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Technology for high measurement accuracy and precision High Definition Signal Transmission and Autocoding

High Definition Signal Transmission

1 Signal path 2 Gold contacts

Accuracy and precision of blood glucose measurements result from a combination of various elements. In principle, the glucose molecules in a blood sample are translated into electrons through biochemical substances which can be measured by creating an electric current (other technologies are also common in the market, e. g. photometry). The higher the measured current, the higher the blood glucose value.

However, the current generated from the measurement is extremely low and therefore sensitive to interference. The signal transmission is crucial for the quality of the measurement.1

The concept of the shortest possible signal path has been consistently applied. All unnecessary amounts of conductive distances were eliminated on the test strips, and gold electrodes in the device as well as in every individual test strip ensure optimal signal transmission. Furthermore, gold-plated battery contacts guarantee a stable operating voltage at all times.1


The meter automatically identifies a specific test strip lot code after the insertion of a mylife test strip into mylife Pura X (Autocoding). This Autocoding feature allows the meter to cope with variations in test strip productions in order to ensure a high level of accuracy and precision.

Latest study results of mylife Pura X

100 % of the test results fall within the accuracy requirements according to ISO 15197:2013

With the IVD standard ISO 15197:20132 the minimal requirements for measurement precision and system accuracy have been defined more demanding. In this more selective context, mylife Pura X’s advanced measuring technique leads to the following results3,4:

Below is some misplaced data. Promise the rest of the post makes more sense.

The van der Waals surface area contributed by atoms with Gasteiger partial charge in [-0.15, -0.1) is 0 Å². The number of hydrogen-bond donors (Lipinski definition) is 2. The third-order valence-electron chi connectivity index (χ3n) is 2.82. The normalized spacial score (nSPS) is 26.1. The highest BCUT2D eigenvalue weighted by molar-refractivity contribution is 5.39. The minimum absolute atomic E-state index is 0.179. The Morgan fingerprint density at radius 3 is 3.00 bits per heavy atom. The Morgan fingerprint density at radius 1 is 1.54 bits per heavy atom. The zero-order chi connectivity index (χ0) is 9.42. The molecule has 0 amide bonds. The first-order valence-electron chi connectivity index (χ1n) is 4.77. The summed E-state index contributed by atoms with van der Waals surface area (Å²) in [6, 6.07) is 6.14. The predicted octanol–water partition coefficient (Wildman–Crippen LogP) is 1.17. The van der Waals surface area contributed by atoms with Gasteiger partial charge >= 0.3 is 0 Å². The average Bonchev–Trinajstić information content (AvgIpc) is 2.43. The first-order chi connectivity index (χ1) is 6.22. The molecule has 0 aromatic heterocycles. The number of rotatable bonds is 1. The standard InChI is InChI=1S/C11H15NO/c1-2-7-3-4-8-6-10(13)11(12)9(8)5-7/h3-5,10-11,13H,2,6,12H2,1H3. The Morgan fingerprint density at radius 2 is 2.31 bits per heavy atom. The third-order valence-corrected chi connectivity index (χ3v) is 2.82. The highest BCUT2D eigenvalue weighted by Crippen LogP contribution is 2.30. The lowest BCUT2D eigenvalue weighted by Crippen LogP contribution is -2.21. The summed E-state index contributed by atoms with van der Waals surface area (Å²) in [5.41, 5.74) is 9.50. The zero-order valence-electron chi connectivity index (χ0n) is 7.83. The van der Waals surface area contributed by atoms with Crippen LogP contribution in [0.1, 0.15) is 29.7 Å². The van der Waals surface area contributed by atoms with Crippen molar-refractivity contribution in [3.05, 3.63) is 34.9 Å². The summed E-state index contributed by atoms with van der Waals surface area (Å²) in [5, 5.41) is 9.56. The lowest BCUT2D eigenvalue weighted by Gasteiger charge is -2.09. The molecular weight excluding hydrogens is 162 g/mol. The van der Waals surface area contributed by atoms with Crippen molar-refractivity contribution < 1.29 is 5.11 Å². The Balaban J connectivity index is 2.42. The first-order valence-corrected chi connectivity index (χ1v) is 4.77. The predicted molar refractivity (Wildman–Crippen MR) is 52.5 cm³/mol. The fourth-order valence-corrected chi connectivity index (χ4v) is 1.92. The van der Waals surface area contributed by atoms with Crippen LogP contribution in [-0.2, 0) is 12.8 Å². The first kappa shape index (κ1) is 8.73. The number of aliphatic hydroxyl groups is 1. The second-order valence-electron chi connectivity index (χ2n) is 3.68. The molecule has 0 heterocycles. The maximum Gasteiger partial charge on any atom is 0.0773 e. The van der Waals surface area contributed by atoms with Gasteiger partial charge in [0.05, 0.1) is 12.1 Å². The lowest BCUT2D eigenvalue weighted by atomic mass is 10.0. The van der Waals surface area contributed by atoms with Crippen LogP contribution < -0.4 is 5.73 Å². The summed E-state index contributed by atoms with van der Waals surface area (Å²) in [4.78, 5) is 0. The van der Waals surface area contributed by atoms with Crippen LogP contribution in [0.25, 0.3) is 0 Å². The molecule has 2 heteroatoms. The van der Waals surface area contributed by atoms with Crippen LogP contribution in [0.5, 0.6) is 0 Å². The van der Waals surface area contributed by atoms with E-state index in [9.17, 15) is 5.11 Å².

System accuracy3

ISO 15197:2013 demands ≥ 95 % of measurements within ± 0.83 mmol/L at glucose concentration < 5.55 mmol/L and ± 15 % at glucose concentration ≥ 5.55 mmol/L. 100 % of mylife Pura test results (636 of 636 pooled measurements) fall in both areas together and A-coverage of 100 % in the Consensus Error Grid (CEG) (AB zones must be > 99 %):

Definition of the error grid zones
Zone A No effect on clinical action

Zone B Altered clinical action – little or no effect on clinical outcome
Zone C Altered clinical action – likely to affect clinical outcome
Zone D Altered clinical action – could have significant medical risk
Zone E Altered clinical action – could have dangerous consequences

Measurement precision4

mylife Pura X shows strong results when tested for measurement repeatability (ten meters, three test strip lots and five glucose concentrations): SD ≤ 0.08 mmol/L (TNO5 acceptance criteria: SD ≤ 0.56 mmol/L at glucose concentration < 5.55 mmol/L) and CV ≤ 2.0 % (TNO criteria: CV ≤ 5 % at glucose concentration ≥ 5.55 mmol/L).

1 Hsu C. et al.: Fabrication of a Glucose Biosensor Based on Inserted Barrel Plating Gold Electrodes. Anal Chem 2009, 81(1): 515-518.
2 ISO 15197:2013; In vitro diagnostic test systems – Requirements for blood-glucose monitoring systems for self-testing in managing diabetes mellitus. International Organisation for Standardization, Geneva.
3 Bionime Corporation: Test Report for the System Accuracy Evaluation of Rightest Blood Glucose Monitoring System GM550 (mylife Pura), Min-Sheng General Hospital, Taiwan, 05.2015.
4 Bionime Corporation: Test Report for the Evaluation of Precision (ISO 15197:2013), Model GM550 (mylife Pura) and Strip GS550 (mylife Pura), Taichung, Taiwan, 04.2015.
5 Post H. et al.: Portable In-Vitro Blood Monitor Systems for (Self)-Monitoring-Blood Glucose Monitors – Perticular Requirements and Test Methods. TNO Quality Guideline PG / TG / 2001 045 2001. Delft: TNO, 2001.